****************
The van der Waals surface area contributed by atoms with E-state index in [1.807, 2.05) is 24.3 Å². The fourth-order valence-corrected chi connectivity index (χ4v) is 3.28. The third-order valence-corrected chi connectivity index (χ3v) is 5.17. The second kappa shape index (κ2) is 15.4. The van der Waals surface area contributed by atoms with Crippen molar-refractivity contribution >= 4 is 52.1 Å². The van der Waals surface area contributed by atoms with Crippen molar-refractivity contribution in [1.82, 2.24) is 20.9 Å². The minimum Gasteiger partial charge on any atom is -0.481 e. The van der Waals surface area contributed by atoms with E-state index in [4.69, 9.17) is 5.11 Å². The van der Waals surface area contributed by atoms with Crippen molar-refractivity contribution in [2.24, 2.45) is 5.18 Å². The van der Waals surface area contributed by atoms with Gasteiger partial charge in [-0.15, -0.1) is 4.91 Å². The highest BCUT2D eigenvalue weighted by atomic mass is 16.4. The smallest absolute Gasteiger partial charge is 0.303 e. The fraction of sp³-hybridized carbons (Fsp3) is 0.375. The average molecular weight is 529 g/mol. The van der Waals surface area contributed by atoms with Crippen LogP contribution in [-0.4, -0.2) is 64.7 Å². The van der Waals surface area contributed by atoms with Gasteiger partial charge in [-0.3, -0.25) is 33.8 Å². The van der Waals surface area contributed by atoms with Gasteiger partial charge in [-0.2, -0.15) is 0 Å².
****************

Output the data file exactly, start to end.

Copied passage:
The van der Waals surface area contributed by atoms with E-state index in [1.807, 2.05) is 24.3 Å². The fourth-order valence-corrected chi connectivity index (χ4v) is 3.28. The third-order valence-corrected chi connectivity index (χ3v) is 5.17. The second kappa shape index (κ2) is 15.4. The van der Waals surface area contributed by atoms with Crippen molar-refractivity contribution >= 4 is 52.1 Å². The van der Waals surface area contributed by atoms with Crippen molar-refractivity contribution in [1.82, 2.24) is 20.9 Å². The minimum Gasteiger partial charge on any atom is -0.481 e. The van der Waals surface area contributed by atoms with E-state index in [4.69, 9.17) is 5.11 Å². The van der Waals surface area contributed by atoms with Crippen molar-refractivity contribution in [2.24, 2.45) is 5.18 Å². The van der Waals surface area contributed by atoms with Gasteiger partial charge in [-0.15, -0.1) is 4.91 Å². The highest BCUT2D eigenvalue weighted by atomic mass is 16.4. The smallest absolute Gasteiger partial charge is 0.303 e. The fraction of sp³-hybridized carbons (Fsp3) is 0.375. The average molecular weight is 529 g/mol. The van der Waals surface area contributed by atoms with Crippen LogP contribution in [-0.4, -0.2) is 64.7 Å². The van der Waals surface area contributed by atoms with Gasteiger partial charge in [-0.3, -0.25) is 33.8 Å². The van der Waals surface area contributed by atoms with Gasteiger partial charge in [-0.2, -0.15) is 0 Å².